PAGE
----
The Truth About Sugar & High Fructose Corn Syrup-gamelink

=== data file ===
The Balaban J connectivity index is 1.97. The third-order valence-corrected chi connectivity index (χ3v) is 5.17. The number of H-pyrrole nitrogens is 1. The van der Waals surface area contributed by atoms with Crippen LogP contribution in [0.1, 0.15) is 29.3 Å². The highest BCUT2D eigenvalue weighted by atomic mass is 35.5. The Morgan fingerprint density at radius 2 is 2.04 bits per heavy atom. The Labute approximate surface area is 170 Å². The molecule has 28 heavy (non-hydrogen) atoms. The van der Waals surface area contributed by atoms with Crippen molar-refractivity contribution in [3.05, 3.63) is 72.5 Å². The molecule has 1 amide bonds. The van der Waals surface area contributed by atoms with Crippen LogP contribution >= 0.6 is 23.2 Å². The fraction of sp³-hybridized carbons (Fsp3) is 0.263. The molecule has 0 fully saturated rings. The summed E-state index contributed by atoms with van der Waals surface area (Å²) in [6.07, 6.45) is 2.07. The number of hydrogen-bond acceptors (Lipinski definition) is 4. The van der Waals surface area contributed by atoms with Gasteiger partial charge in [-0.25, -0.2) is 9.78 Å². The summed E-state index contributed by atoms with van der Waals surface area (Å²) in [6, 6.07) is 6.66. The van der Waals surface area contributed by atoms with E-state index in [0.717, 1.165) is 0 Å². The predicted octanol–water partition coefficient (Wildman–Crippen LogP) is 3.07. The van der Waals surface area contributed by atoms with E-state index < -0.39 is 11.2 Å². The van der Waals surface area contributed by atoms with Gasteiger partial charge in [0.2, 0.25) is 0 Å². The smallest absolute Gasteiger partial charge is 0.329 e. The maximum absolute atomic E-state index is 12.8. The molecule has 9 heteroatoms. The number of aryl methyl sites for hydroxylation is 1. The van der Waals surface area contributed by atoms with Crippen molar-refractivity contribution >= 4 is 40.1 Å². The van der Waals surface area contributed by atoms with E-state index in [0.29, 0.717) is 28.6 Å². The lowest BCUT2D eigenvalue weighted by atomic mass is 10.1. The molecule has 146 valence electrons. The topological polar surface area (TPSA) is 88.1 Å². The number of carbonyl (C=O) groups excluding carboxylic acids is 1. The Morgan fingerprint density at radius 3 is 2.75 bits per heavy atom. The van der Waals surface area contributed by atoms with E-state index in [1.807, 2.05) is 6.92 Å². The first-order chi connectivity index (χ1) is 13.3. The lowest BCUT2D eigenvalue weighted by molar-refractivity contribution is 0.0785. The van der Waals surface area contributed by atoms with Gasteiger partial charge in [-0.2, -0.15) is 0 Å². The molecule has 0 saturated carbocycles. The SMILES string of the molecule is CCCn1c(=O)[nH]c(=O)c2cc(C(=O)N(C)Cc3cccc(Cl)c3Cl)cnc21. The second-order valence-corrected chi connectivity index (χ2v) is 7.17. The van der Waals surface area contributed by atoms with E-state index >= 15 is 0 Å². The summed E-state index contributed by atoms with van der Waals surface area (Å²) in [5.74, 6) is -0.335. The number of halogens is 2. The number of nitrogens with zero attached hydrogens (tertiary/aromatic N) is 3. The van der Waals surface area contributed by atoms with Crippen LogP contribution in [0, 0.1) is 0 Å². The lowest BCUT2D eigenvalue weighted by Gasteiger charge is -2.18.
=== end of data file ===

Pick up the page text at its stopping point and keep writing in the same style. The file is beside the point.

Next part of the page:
Health Myth: Sugar is making America fat FACT: Poor choices are making America fat All legitimate science agrees that the causes of continuous weight gain in developed nations consists of a variety of environmental, psychological and physiological factors, not sugar and sweeteners . Researchers found that obesity was positively linked with time spent watching TV or at a computer and diets high in fat. This review looked at 38,409 individuals ages 20-74 and found no increase in body mass or obesity in populations that consumed sugar sweetened beverages vs. those that did not. Sweeteners are unfortunately guilty by association because of their presence in the foods and drinks (thus calories) we choose to consume. In other words, we can get fat on anything if we eat more calories than we burn, even if we only ate whole grains, fish and salads. According to a 2003 article in Obesity Research, "The use of caloric sweeteners has risen across the world, and has contributed to an increasing number of calories consumed per day, which leads to weight gain" . The sad truth is that as a society we simply make poor food and drink choices. No one would argue that a diet high in sugar (and high in the nutrient deficient foods that deliver it) is good for you, but in the end these poor food choices are simply a delivery vehicle for excess calories. And don’t forget, too much of any nutrient can become unhealthy, including, meats, vitamins and minerals, fish oils, etc. Americans wouldn’t have nearly the rates of heart disease, obesity and diabetes we do if we’d just take sugar in moderation. Sadly, we would probably fill the calorie gap with something else and then blame all our problems on the substitute food. So, there is nothing inherently fat-producing about sugar. The reality is that sugary foods do make up a significant portion of the typical American’s diet. Coupled with low daily activity, this is a recipe for disaster, tipping the scale in favor of weight gain. A better takeaway here is to curtail or eliminate junk food from your diet and get more physical activity to lose weight, gain tone and improve overall health. Not, "don’t eat sugar, it makes you fat." Myth: High Fructose Corn Syrup (HFCS) makes you fatter than sugar and leads to type 2 diabetes FACT: Consumption of caloric sweeteners in America has declined since its peak in 1999 while obesity has climbed more rapidly than any other time in our history This is an offshoot of the sugar myth. It’s just another urban legend, according to John S. White, Ph.D., a leading research consultant who specializes in nutritive sweeteners. "These allegations–such as increased fat production or increased appetite–are based on poorly conceived experimentation of little relevance to the human diet, which tests abnormally high levels of fructose as the sole carbohydrate, often in animals that are poor models for human metabolism." Most of the anti-HFCS nonsense available to the public is based upon research showing the adverse effects of a diet unusually high in fructose, not HFCS. To clarify, HFCS is similar in fructose content to regular sugar. HFCS starts as corn syrup, which is primarily glucose. Through an enzymatic process, much of the glucose becomes fructose, making the syrup comparatively high in fructose when compared to regular corn syrup. White, granulated sugar is about 50/50 glucose and fructose. HFCS used in most beverages is 42% or 55% fructose, not significantly higher and maybe even lower in fructose than regular sugar (sucrose). The ratio of glucose to fructose in the American food supply has remained quite constant since the 1960s . To truly eat a diet high in fructose, one would have to go out of their way to do it and it would not be easy to do. Studies have looked at the metabolism of HFCS, its affect on insulin, appetite, leptin, and ghrelin and found no significant differences from sucrose (table sugar) . If high fructose corn syrup alone was to blame, there would be an easy solution. However, the rise in obesity and related diseases is a phenomenon seen in nearly every developed nation. Outside of the US, high fructose corn syrup is not a significant factor in daily caloric intake. In Latin American countries for example, soft drink consumption makes up a significant portion of total daily calorie intake, and obesity is on the rise, yet the makers of Latin American soft drinks still use good old sucrose to sweeten their beverages. In this case, it is the CALORIC contribution, coupled with decreased physical activity, which is increasing the region’s heft. Regarding the safety of sugar and other sweeteners consider this: since the advent of HFCS (and remember the vast majority of the US population is consuming it), the average lifespan has increased by about two years (not because of HFCS, but clearly the substance is not systematically killing off the population). As for sugars, including fructose and HFCS, making us fat, the American consumption of ALL caloric sweeteners has been going down since its peak in 1999—to the tune of about 10 lbs. per year per person—while obesity during the same time period has climbed more rapidly than any other time in our history! References — Sun SZ, EmpieMW. Lack of findings for the association between obesity risk and the usual sugar-sweetened beverage consumption in adults- A primary analysis of databases of CSFII-1989-1991, CSFII-1994-1998, NHANES III and combined NHANES 1999-2002. Food Chem Toxicol. 2007. 45 (8): 1523-1536. Popkin B., Nielson SJ. The Sweetening of the World’s Diet. Obesity Research. 2003: 11(11). Forshee RA, Story ML, Allison DB, Glinsmann WH, Hein GL, Lineback DR, Miller SA, Nicklas TA, Weaver GA, White JS. A critical examination of the evidence relating high fructose corn syrup and weight gain. Critical reviews in Food Science and Nutrition 2007. 47(6): 561-582. Melanson KJ, Zukley L, Lowndes J, Nguyen V, Angelopoulos TJ, Rippe JM. Effects of high fructose corn syrup and sucrose consumption on circulating glucose, insulin, leptina dn ghrelin and on appetite in normal-weight women. Nutrition 2007. 23(2): 103-112. Copyright (c) 2009 Neal Spruce About the Author: 相关的主题文章: